NTT has outlined plans to demonstrate a new supply chain platform that exploits blockchain and IoT. To implement the project, NTT collaborated with the New Energy and Industrial Technology Organization (NEDO). From January to March 2019 the event will take place in ports that export containers in North America and Asia. The goal is to enter production by March 2020.
The project aims to improve productivity and shorten delivery times for the processing of export documentation. NEDO also aims at non-digitized companies. Just like the IBM-Maersk container business, the supply chain project will involve a wide range of organizations: importers, exporters, freight forwarders, customs companies, land transport, terminal operators, shipping companies, banks and insurance companies.
In 2016 NTT began experimenting with supply chains and formed a consortium of thirteen companies last year. This includes three container companies Kawasaki Kisen Corporation, MOL and NYK Line. However, the three companies assembled have about a third of Maersk's capacity.
Although the consortium involves large companies, NEDO includes SMEs in demonstrations.
The flow of information in Japanese commerce is not digitalized. Thus, companies use paper and PDF, which means that it takes time to reconcile and correct data between the parties. In addition to inefficiencies, the lack of digitalization means that it is difficult for exporters to know the status of the load.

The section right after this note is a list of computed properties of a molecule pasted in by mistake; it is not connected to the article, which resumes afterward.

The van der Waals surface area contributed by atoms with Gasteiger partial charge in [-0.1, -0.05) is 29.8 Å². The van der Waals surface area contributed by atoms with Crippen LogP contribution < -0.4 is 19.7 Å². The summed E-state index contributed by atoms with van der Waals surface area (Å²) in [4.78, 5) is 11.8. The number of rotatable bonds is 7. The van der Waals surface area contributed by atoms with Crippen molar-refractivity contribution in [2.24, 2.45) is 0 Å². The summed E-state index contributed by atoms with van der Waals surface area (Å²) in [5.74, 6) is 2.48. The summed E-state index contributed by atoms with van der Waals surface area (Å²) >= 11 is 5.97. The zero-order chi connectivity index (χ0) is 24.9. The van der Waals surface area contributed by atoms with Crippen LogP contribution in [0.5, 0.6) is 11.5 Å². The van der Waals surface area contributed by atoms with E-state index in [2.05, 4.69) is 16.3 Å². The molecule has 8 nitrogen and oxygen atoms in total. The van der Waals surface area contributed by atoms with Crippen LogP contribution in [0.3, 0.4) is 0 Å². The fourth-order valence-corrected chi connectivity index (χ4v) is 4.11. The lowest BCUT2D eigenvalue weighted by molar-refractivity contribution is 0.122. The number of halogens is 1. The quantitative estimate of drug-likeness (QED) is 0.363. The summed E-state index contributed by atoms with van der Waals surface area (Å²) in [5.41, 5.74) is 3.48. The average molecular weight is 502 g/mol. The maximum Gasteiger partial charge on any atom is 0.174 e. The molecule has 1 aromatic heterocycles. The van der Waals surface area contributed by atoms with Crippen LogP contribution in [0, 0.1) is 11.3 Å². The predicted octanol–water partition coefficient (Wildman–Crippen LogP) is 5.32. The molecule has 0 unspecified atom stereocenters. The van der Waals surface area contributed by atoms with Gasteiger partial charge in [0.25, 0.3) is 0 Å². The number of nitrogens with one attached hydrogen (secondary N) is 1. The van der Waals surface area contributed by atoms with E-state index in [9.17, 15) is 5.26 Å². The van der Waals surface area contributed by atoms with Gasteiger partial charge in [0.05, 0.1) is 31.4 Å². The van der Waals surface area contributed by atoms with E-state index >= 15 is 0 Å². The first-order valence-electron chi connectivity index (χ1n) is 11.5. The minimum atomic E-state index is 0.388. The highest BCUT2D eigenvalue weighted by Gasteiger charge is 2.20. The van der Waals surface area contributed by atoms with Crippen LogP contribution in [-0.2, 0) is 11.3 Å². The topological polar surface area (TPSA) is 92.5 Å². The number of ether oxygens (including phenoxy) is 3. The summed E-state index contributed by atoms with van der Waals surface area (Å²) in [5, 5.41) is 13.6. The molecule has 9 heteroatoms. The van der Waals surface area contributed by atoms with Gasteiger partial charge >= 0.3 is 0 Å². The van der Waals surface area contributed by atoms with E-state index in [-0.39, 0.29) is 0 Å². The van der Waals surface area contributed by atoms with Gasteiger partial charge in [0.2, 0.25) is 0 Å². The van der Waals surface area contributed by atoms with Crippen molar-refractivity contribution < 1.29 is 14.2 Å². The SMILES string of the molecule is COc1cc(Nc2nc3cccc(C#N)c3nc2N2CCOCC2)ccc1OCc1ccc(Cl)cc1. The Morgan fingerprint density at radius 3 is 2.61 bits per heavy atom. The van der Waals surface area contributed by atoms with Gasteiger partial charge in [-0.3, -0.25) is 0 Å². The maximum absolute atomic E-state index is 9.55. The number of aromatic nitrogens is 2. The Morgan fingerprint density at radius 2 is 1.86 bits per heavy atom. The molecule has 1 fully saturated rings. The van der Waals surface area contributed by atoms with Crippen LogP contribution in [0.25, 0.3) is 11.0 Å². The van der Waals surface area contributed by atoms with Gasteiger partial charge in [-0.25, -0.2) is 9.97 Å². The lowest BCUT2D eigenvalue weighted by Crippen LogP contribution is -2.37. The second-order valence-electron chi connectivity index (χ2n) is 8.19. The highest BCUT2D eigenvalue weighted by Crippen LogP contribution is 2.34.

A blockchain is used to securely share data between different parts. NTT provides an API to allow integration with the system and is also considering creating a simple user interface.
NTT, the consortium and NEDO are collaborating on the formulation of data standards and rules for sharing information about trade  There is an existing online system called Nippon Automated Cargo and Port Consolidated System (NACCS). It is mainly used for the connection of private car companies and customs for international logistics. NTT plans to coordinate the blockchain system with NACCS.
In addition to the global IBM / Maersk initiative, there are numerous regional projects. In Singapore, there is the Open Trade Blockchain project. In Australia, PwC and the port of Brisbane are creating a supply chain blockchain. Three months ago, two separate plans were announced in the United Arab Emirates. And in South Korea, there is a blockchain driven by their customs service.
Blockchain aims to create a shared source of data and break down silos. But the proliferation of supply blockchains will require many integrations between the various initiatives.